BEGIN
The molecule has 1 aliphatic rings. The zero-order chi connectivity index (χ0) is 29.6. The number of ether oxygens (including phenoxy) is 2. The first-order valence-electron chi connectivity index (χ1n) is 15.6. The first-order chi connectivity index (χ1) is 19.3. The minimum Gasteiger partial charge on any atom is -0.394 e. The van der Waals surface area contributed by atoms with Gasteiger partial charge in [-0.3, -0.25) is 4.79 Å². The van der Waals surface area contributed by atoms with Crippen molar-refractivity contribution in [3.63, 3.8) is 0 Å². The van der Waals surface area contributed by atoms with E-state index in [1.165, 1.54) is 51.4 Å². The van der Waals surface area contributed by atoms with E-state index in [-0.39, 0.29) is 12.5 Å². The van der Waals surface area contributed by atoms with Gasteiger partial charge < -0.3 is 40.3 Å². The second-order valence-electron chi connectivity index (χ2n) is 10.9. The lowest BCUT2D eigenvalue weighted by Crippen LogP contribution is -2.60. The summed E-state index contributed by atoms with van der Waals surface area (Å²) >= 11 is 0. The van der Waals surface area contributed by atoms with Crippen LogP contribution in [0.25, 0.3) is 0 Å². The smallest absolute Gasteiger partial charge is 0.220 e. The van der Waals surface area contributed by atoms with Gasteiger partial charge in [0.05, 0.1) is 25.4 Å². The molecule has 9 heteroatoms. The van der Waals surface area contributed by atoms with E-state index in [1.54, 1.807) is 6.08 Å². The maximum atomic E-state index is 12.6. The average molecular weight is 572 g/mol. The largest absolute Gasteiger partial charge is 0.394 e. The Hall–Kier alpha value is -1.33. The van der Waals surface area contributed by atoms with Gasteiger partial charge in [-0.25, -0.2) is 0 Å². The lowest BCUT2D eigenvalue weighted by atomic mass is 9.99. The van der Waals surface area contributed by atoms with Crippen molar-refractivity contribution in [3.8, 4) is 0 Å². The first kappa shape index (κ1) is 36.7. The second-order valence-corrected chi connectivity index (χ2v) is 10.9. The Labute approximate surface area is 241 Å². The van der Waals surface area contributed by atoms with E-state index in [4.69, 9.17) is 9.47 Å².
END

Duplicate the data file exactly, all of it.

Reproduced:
The molecule has 1 aliphatic rings. The zero-order chi connectivity index (χ0) is 29.6. The number of ether oxygens (including phenoxy) is 2. The first-order valence-electron chi connectivity index (χ1n) is 15.6. The first-order chi connectivity index (χ1) is 19.3. The minimum Gasteiger partial charge on any atom is -0.394 e. The van der Waals surface area contributed by atoms with Gasteiger partial charge in [-0.3, -0.25) is 4.79 Å². The van der Waals surface area contributed by atoms with Crippen molar-refractivity contribution in [3.63, 3.8) is 0 Å². The van der Waals surface area contributed by atoms with E-state index in [1.165, 1.54) is 51.4 Å². The van der Waals surface area contributed by atoms with E-state index in [-0.39, 0.29) is 12.5 Å². The van der Waals surface area contributed by atoms with Gasteiger partial charge < -0.3 is 40.3 Å². The second-order valence-electron chi connectivity index (χ2n) is 10.9. The lowest BCUT2D eigenvalue weighted by Crippen LogP contribution is -2.60. The summed E-state index contributed by atoms with van der Waals surface area (Å²) >= 11 is 0. The van der Waals surface area contributed by atoms with Crippen LogP contribution in [0.25, 0.3) is 0 Å². The smallest absolute Gasteiger partial charge is 0.220 e. The van der Waals surface area contributed by atoms with Gasteiger partial charge in [0.05, 0.1) is 25.4 Å². The molecule has 9 heteroatoms. The van der Waals surface area contributed by atoms with E-state index in [1.54, 1.807) is 6.08 Å². The maximum atomic E-state index is 12.6. The average molecular weight is 572 g/mol. The largest absolute Gasteiger partial charge is 0.394 e. The Hall–Kier alpha value is -1.33. The van der Waals surface area contributed by atoms with Gasteiger partial charge in [-0.25, -0.2) is 0 Å². The lowest BCUT2D eigenvalue weighted by atomic mass is 9.99. The van der Waals surface area contributed by atoms with Crippen molar-refractivity contribution in [3.8, 4) is 0 Å². The first kappa shape index (κ1) is 36.7. The second-order valence-corrected chi connectivity index (χ2v) is 10.9. The Labute approximate surface area is 241 Å². The van der Waals surface area contributed by atoms with E-state index in [4.69, 9.17) is 9.47 Å².